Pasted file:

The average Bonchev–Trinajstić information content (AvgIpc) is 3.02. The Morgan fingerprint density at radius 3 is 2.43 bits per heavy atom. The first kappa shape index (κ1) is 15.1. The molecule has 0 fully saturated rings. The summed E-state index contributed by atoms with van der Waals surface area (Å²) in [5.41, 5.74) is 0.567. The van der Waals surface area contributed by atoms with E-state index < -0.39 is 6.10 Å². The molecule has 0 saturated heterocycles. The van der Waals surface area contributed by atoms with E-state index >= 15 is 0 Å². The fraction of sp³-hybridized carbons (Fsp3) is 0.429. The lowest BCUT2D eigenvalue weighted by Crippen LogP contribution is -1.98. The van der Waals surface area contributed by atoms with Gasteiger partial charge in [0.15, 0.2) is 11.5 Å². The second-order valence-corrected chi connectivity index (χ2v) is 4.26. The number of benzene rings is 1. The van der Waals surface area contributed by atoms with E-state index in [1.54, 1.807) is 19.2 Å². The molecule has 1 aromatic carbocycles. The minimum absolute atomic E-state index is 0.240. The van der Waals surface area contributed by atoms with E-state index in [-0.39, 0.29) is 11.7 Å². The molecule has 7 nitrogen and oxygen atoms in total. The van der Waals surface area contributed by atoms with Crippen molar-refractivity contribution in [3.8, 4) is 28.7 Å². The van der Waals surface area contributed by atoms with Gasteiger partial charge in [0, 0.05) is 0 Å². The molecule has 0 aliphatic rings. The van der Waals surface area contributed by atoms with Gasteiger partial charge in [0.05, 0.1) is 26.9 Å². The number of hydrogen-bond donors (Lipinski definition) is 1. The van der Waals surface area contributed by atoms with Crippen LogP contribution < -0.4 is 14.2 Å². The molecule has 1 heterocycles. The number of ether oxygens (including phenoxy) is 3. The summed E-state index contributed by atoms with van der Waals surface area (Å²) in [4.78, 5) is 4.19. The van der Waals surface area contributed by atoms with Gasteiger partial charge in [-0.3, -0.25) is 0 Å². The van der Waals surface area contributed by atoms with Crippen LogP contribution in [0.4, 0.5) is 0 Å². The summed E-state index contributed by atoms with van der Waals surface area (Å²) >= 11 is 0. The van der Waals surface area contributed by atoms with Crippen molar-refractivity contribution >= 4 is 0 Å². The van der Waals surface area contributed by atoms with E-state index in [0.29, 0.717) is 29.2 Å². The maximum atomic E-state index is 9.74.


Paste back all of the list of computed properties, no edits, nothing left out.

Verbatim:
The average Bonchev–Trinajstić information content (AvgIpc) is 3.02. The Morgan fingerprint density at radius 3 is 2.43 bits per heavy atom. The first kappa shape index (κ1) is 15.1. The molecule has 0 fully saturated rings. The summed E-state index contributed by atoms with van der Waals surface area (Å²) in [5.41, 5.74) is 0.567. The van der Waals surface area contributed by atoms with E-state index < -0.39 is 6.10 Å². The molecule has 0 saturated heterocycles. The van der Waals surface area contributed by atoms with E-state index >= 15 is 0 Å². The fraction of sp³-hybridized carbons (Fsp3) is 0.429. The lowest BCUT2D eigenvalue weighted by Crippen LogP contribution is -1.98. The van der Waals surface area contributed by atoms with Gasteiger partial charge in [0.15, 0.2) is 11.5 Å². The second-order valence-corrected chi connectivity index (χ2v) is 4.26. The number of benzene rings is 1. The van der Waals surface area contributed by atoms with E-state index in [1.54, 1.807) is 19.2 Å². The molecule has 1 aromatic carbocycles. The minimum absolute atomic E-state index is 0.240. The van der Waals surface area contributed by atoms with E-state index in [-0.39, 0.29) is 11.7 Å². The molecule has 7 nitrogen and oxygen atoms in total. The van der Waals surface area contributed by atoms with Crippen molar-refractivity contribution in [3.8, 4) is 28.7 Å². The van der Waals surface area contributed by atoms with Gasteiger partial charge in [0, 0.05) is 0 Å². The molecule has 0 aliphatic rings. The van der Waals surface area contributed by atoms with Gasteiger partial charge in [0.05, 0.1) is 26.9 Å². The number of hydrogen-bond donors (Lipinski definition) is 1. The van der Waals surface area contributed by atoms with Crippen LogP contribution < -0.4 is 14.2 Å². The molecule has 1 heterocycles. The number of ether oxygens (including phenoxy) is 3. The summed E-state index contributed by atoms with van der Waals surface area (Å²) in [4.78, 5) is 4.19. The van der Waals surface area contributed by atoms with Gasteiger partial charge in [-0.3, -0.25) is 0 Å². The van der Waals surface area contributed by atoms with Crippen LogP contribution in [0.4, 0.5) is 0 Å². The summed E-state index contributed by atoms with van der Waals surface area (Å²) >= 11 is 0. The van der Waals surface area contributed by atoms with Crippen molar-refractivity contribution >= 4 is 0 Å². The van der Waals surface area contributed by atoms with E-state index in [0.29, 0.717) is 29.2 Å². The maximum atomic E-state index is 9.74.